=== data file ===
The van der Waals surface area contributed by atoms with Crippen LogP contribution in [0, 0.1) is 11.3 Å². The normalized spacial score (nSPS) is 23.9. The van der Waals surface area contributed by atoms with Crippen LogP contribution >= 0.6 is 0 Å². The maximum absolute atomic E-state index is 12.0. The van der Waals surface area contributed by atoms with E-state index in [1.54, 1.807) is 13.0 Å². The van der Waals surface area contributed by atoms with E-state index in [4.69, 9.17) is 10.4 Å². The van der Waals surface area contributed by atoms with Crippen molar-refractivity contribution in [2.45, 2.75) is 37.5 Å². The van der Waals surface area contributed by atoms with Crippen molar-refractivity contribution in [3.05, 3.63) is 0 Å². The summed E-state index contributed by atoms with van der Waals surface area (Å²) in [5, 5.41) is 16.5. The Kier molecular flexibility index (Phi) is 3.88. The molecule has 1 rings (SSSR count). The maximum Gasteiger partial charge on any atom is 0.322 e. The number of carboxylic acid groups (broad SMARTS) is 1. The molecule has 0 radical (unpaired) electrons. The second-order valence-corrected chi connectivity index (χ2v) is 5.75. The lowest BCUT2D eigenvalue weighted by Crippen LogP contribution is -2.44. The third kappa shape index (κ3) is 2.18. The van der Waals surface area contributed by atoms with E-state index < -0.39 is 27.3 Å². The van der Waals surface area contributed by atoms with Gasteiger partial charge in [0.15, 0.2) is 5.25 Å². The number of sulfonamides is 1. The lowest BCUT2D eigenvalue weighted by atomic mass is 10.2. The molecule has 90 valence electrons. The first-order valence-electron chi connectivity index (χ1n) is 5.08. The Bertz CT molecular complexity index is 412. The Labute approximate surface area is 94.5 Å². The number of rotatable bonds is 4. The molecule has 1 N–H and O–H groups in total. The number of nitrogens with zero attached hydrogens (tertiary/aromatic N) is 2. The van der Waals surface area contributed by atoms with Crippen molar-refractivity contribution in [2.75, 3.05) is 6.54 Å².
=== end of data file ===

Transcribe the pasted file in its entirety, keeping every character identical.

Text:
The van der Waals surface area contributed by atoms with Crippen LogP contribution in [0, 0.1) is 11.3 Å². The normalized spacial score (nSPS) is 23.9. The van der Waals surface area contributed by atoms with Crippen LogP contribution >= 0.6 is 0 Å². The maximum absolute atomic E-state index is 12.0. The van der Waals surface area contributed by atoms with E-state index in [1.54, 1.807) is 13.0 Å². The van der Waals surface area contributed by atoms with E-state index in [4.69, 9.17) is 10.4 Å². The van der Waals surface area contributed by atoms with Crippen molar-refractivity contribution in [2.45, 2.75) is 37.5 Å². The van der Waals surface area contributed by atoms with Crippen molar-refractivity contribution in [3.05, 3.63) is 0 Å². The summed E-state index contributed by atoms with van der Waals surface area (Å²) in [5, 5.41) is 16.5. The Kier molecular flexibility index (Phi) is 3.88. The molecule has 1 rings (SSSR count). The maximum Gasteiger partial charge on any atom is 0.322 e. The number of carboxylic acid groups (broad SMARTS) is 1. The molecule has 0 radical (unpaired) electrons. The second-order valence-corrected chi connectivity index (χ2v) is 5.75. The lowest BCUT2D eigenvalue weighted by Crippen LogP contribution is -2.44. The third kappa shape index (κ3) is 2.18. The van der Waals surface area contributed by atoms with E-state index < -0.39 is 27.3 Å². The van der Waals surface area contributed by atoms with Gasteiger partial charge in [0.15, 0.2) is 5.25 Å². The number of sulfonamides is 1. The lowest BCUT2D eigenvalue weighted by atomic mass is 10.2. The molecule has 90 valence electrons. The first-order valence-electron chi connectivity index (χ1n) is 5.08. The Bertz CT molecular complexity index is 412. The Labute approximate surface area is 94.5 Å². The number of rotatable bonds is 4. The molecule has 1 N–H and O–H groups in total. The number of nitrogens with zero attached hydrogens (tertiary/aromatic N) is 2. The van der Waals surface area contributed by atoms with Crippen molar-refractivity contribution in [2.75, 3.05) is 6.54 Å².